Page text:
5. I had a whole comment typed up, but I’m second guessing myself now. Money is so hard. The disparity between what we’re worth on paper, and how far that money actually goes in real life is deeply upsetting.

    1. I’m very very interested in your big comment. If you need to email me for encouragement you can! (betterinrealife at the gmail) It is upsetting, it is complicated, there is blame and guilt and entitlement wrapped up in it. The people with a lot of money are not necessarily bad people, and the people with very little money are not lazy people…. but there are some crazy social stigmas at play that make things so very touchy and hurtful and complicated.

      1. I think the crazy social stigmas are what’s making me hesitate. Over the course of a year (in part because of getting married and merging finances with my husband, but also some employment luck) I’ve gone from being barely able to make ends meet, to being the most financially stable I’ve been in my entire adult life, dating back to age 17 when I first became financially independent.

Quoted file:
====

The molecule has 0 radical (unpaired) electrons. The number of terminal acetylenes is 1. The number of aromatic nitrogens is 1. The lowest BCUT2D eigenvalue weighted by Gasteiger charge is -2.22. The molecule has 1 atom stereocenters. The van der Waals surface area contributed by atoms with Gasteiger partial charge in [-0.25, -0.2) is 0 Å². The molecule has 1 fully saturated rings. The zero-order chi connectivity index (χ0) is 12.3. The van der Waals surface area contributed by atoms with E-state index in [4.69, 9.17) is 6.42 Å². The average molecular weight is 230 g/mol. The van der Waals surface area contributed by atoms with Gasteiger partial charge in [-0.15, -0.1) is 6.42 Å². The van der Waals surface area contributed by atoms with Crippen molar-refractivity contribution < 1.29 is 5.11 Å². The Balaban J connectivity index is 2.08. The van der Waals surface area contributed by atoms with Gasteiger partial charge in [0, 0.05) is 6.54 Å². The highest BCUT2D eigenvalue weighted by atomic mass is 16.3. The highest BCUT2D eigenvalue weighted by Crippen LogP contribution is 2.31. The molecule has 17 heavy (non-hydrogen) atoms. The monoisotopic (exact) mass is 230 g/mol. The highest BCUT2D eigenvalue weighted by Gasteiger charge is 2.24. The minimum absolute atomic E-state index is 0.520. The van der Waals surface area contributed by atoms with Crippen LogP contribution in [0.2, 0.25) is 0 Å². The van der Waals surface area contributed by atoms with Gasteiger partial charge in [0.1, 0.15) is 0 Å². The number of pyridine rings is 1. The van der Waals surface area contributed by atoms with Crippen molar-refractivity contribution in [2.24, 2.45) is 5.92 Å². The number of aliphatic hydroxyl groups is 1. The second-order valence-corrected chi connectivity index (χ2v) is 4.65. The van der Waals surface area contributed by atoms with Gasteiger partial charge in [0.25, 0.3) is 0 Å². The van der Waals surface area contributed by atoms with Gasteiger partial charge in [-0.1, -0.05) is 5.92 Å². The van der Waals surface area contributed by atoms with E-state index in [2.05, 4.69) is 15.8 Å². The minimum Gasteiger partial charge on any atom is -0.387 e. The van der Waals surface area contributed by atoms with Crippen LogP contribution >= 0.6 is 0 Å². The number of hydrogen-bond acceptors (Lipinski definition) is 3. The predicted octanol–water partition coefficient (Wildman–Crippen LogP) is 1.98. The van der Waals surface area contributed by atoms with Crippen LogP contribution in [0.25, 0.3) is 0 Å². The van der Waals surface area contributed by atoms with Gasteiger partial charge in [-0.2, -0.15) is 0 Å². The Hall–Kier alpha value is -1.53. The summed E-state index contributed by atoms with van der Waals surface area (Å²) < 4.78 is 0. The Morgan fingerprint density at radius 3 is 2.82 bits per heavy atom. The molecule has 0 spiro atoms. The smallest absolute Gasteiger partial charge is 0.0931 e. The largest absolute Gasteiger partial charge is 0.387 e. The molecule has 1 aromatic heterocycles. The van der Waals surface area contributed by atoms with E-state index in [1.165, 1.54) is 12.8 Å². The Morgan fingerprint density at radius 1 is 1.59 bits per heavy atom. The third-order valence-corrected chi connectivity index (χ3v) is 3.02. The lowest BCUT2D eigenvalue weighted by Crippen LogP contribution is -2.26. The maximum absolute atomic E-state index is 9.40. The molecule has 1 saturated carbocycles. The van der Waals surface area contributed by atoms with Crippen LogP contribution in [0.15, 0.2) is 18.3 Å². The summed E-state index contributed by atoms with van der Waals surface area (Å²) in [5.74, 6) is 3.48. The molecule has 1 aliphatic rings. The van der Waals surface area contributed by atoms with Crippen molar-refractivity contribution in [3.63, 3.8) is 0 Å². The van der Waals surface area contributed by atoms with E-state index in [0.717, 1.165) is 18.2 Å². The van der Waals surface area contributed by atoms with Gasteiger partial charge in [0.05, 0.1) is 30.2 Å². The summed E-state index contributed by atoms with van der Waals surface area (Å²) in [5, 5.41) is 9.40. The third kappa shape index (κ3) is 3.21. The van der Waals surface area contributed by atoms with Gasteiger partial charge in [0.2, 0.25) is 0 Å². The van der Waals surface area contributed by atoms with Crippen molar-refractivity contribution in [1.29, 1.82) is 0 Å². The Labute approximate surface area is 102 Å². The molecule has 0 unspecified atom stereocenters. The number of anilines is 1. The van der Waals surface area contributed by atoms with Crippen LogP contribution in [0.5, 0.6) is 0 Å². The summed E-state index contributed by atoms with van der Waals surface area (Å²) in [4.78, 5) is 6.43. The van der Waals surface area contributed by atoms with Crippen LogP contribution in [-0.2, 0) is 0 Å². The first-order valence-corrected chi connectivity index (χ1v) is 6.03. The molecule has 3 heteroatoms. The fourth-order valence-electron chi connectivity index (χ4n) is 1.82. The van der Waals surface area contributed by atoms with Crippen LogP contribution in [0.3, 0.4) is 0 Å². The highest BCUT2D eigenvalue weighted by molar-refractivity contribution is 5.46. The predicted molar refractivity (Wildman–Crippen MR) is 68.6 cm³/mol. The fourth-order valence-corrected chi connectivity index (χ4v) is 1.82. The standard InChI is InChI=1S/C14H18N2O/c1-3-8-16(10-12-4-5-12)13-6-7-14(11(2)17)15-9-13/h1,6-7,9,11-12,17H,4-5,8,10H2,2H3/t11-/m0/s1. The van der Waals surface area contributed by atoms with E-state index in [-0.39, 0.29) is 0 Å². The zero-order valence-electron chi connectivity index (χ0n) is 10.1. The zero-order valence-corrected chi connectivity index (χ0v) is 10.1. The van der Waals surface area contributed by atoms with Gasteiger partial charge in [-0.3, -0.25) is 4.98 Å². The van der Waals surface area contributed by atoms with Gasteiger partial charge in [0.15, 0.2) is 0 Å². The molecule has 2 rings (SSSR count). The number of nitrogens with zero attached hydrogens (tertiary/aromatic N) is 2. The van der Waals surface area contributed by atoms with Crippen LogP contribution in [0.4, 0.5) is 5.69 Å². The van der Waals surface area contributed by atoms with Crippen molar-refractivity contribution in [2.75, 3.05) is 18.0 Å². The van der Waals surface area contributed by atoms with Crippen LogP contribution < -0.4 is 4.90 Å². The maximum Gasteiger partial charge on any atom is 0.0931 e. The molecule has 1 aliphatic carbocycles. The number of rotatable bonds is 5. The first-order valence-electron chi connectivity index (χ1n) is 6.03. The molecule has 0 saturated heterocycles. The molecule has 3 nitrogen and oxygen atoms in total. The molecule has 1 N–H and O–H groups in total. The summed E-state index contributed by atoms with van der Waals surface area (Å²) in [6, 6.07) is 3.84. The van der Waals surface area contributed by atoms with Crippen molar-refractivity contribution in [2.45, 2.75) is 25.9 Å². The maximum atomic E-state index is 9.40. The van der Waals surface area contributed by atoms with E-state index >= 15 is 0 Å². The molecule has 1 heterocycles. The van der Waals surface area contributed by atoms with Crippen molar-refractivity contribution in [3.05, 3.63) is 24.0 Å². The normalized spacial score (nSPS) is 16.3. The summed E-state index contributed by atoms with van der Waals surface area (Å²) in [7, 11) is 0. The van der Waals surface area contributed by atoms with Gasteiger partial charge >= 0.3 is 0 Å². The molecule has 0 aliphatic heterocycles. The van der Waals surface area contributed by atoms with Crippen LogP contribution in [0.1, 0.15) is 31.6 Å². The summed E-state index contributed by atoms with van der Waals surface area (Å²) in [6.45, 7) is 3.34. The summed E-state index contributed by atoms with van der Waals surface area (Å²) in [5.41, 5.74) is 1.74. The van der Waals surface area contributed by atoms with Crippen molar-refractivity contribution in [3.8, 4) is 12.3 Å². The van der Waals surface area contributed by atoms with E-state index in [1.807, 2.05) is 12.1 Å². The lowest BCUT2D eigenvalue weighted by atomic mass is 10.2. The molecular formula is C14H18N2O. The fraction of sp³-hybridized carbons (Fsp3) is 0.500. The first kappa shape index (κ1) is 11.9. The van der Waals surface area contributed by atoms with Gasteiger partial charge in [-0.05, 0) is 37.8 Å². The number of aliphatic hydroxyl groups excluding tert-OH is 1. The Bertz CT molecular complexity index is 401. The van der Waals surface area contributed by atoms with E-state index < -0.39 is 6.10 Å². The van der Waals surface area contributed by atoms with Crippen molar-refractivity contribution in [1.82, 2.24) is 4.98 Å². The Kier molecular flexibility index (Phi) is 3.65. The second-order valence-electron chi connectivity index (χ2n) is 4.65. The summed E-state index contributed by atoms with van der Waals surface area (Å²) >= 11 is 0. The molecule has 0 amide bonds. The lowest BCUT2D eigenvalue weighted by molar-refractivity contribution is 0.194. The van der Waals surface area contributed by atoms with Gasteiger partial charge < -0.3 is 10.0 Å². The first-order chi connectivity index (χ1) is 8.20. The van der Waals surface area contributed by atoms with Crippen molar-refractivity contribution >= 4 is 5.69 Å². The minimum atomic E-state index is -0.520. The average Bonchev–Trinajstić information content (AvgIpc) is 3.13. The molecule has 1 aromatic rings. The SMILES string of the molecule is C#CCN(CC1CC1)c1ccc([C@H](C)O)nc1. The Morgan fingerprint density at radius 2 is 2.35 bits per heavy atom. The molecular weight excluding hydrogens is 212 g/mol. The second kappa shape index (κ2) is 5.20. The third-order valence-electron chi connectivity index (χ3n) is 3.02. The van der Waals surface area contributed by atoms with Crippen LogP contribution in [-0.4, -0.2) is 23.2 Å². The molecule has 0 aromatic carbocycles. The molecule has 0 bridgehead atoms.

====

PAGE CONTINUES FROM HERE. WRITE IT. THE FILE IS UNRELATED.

I know what it is to be poor. I know what it is to have my phone service shut off because I can’t pay the bill. I know what it is to have my friends mail me packages of ramen noodles and gift cards to Chili’s because they are so afraid I can’t afford to eat. I know what it’s like to have all my student loans go into default, to have scary debt collectors harassing me and my family members and making threats. I know what it’s like to work three jobs simultaneously, to work 18 hour days (not counting a commute), to work for four months straight without a single day off. Things haven’t been that bad for a few years, but the day to day (or month to month, depending on the year) financial struggle was very, very real for me until my husband and I combined all our money (just three months before we got engaged).